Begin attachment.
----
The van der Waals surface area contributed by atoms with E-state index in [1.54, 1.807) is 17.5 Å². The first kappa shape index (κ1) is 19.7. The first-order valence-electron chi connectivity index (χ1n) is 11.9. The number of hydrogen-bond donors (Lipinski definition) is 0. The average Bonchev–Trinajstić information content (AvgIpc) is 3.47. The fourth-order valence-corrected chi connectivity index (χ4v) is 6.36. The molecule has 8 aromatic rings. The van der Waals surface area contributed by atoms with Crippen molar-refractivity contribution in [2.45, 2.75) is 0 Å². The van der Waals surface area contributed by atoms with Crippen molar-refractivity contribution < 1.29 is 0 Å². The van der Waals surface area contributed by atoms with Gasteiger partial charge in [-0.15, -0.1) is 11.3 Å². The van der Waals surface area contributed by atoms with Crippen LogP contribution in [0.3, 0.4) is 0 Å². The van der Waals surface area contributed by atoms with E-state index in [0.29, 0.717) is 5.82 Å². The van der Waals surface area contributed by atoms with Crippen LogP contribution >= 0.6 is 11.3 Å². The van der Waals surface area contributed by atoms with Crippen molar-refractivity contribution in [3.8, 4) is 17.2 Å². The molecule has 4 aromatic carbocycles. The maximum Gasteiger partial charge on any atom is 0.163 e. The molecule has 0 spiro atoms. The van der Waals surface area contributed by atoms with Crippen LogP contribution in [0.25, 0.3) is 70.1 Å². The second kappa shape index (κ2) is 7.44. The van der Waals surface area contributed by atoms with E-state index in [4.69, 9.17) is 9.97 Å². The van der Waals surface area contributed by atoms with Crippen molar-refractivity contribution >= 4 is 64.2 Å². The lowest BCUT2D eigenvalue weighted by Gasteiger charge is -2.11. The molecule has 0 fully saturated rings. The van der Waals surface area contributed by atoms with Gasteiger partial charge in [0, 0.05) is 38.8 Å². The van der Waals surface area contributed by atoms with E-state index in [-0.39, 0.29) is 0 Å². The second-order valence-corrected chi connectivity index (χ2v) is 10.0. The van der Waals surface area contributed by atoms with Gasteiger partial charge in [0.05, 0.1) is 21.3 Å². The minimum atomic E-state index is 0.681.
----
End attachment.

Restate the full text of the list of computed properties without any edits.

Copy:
The van der Waals surface area contributed by atoms with E-state index in [1.54, 1.807) is 17.5 Å². The first kappa shape index (κ1) is 19.7. The first-order valence-electron chi connectivity index (χ1n) is 11.9. The number of hydrogen-bond donors (Lipinski definition) is 0. The average Bonchev–Trinajstić information content (AvgIpc) is 3.47. The fourth-order valence-corrected chi connectivity index (χ4v) is 6.36. The molecule has 8 aromatic rings. The van der Waals surface area contributed by atoms with Crippen molar-refractivity contribution in [2.45, 2.75) is 0 Å². The van der Waals surface area contributed by atoms with Crippen molar-refractivity contribution < 1.29 is 0 Å². The van der Waals surface area contributed by atoms with Gasteiger partial charge in [-0.15, -0.1) is 11.3 Å². The van der Waals surface area contributed by atoms with Crippen LogP contribution in [0.3, 0.4) is 0 Å². The van der Waals surface area contributed by atoms with E-state index in [0.29, 0.717) is 5.82 Å². The van der Waals surface area contributed by atoms with Crippen LogP contribution >= 0.6 is 11.3 Å². The van der Waals surface area contributed by atoms with Crippen molar-refractivity contribution in [3.8, 4) is 17.2 Å². The molecule has 4 aromatic carbocycles. The maximum Gasteiger partial charge on any atom is 0.163 e. The molecule has 0 spiro atoms. The van der Waals surface area contributed by atoms with Crippen LogP contribution in [0.25, 0.3) is 70.1 Å². The second kappa shape index (κ2) is 7.44. The van der Waals surface area contributed by atoms with E-state index in [4.69, 9.17) is 9.97 Å². The van der Waals surface area contributed by atoms with Crippen molar-refractivity contribution >= 4 is 64.2 Å². The lowest BCUT2D eigenvalue weighted by Gasteiger charge is -2.11. The molecule has 0 fully saturated rings. The van der Waals surface area contributed by atoms with Gasteiger partial charge in [0, 0.05) is 38.8 Å². The van der Waals surface area contributed by atoms with E-state index in [-0.39, 0.29) is 0 Å². The second-order valence-corrected chi connectivity index (χ2v) is 10.0. The van der Waals surface area contributed by atoms with Gasteiger partial charge in [0.05, 0.1) is 21.3 Å². The minimum atomic E-state index is 0.681.